The international body of cricket, FICA has advocated the need of educational programmes to check the menace of ball-tempering in the cricket matches.
Erstwhile, three Australian players including skipper Steve Smith and vice-captain marred the reputation of the gentleman’s game of cricket by bring ball-tempering during a test match series against South Africa.
The chief executive of international cricket body, FICA, Tony Irish opines that by increasing the penalties for such menaces such as ball tempering will subsequently curtail such crisis and is the best way to educate the cricketer about the ICC’s rule and regulation.
“One of the things that we continue to advocate for is clarity in the rules and consistency in the way issues, including altering the condition of the ball, are dealt with by the ICC,” Irish told Fairfax Media.
“Clearly if the ICC increases penalties that is one way to send a message.
“Prevention is always better than a cure though and we would like to see global education standards and programmes across the game, including on codes and regulations. We have offered to work with the other global bodies, including the ICC, on co-developing and delivering these.”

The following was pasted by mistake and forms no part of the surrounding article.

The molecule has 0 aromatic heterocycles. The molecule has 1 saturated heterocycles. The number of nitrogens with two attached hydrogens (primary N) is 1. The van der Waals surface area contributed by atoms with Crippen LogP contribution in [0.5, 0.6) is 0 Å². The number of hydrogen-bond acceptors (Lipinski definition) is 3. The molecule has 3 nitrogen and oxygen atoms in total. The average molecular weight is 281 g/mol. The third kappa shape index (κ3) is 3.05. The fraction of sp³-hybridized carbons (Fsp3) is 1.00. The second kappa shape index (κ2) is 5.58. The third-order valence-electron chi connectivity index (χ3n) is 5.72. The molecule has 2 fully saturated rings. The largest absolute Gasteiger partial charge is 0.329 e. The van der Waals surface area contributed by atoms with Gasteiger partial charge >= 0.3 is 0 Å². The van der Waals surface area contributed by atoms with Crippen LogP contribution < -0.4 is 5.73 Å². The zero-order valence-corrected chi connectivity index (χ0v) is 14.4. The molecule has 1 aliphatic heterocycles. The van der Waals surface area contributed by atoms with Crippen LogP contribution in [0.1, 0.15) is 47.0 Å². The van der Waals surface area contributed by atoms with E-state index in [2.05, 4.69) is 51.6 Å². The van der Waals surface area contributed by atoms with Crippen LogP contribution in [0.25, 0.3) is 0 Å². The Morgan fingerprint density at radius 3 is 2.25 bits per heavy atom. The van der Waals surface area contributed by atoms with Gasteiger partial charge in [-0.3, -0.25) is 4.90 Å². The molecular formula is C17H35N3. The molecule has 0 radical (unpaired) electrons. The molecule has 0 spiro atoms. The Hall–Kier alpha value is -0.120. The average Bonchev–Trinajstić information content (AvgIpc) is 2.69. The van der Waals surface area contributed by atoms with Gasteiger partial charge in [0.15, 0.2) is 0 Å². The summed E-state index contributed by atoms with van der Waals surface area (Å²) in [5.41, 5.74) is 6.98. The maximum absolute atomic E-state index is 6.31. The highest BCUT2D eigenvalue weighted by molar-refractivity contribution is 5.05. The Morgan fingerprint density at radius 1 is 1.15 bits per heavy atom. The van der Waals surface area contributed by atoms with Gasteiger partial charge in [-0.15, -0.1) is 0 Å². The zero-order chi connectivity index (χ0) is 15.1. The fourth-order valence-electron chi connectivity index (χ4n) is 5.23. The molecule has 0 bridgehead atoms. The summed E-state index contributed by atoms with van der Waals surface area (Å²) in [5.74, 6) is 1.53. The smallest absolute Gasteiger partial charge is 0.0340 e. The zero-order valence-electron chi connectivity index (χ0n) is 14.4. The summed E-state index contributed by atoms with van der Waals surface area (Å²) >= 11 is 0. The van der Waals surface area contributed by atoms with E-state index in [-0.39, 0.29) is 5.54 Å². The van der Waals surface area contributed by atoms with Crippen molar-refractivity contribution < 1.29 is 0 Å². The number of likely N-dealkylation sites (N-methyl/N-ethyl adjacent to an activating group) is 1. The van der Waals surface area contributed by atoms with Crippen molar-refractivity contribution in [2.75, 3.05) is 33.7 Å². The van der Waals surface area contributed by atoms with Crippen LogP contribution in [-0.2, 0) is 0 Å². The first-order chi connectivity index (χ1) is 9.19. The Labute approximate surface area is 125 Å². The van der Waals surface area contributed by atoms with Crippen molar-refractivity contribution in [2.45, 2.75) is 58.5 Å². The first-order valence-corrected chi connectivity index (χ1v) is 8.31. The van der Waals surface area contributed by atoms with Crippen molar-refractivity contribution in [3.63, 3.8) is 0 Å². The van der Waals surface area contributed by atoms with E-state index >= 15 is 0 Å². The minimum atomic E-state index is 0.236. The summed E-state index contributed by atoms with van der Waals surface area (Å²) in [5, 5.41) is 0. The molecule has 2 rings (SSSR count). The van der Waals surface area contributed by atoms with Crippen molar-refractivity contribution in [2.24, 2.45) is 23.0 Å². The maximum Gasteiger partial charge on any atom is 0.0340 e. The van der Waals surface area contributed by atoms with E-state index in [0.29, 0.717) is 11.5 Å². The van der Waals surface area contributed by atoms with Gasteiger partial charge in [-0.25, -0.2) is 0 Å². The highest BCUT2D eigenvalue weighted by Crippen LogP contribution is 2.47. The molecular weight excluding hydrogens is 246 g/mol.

The ICC has added four new code-of-conduct offences and elevated penalties for level-three offences, which include ball tampering. Players caught ball-tampering face bans of up to six Tests.
Now as per the new rules and regulations passed by the ICC, there will be four set of new Code-of-conducts offense and elevated penalties for level three offence which include ball tempering. Players caught red-handed doing ball tempering will face ban up to six months.
After the infamous Cape Town Test, Smith was suspended by the ICC for one match for “conduct contrary to the spirit of the game”, while Cameron Bancroft was fined 75% of his match fee and handed three demerit points. David Warner, had escaped punishment.
However, Cricket Australia later handed Smith and Warner a one-year ban and suspended Bancroft for nine months. In June, Sri Lankan cricketer Dinesh Chandimal was found guilty of ball tampering and was given a one-Test ban.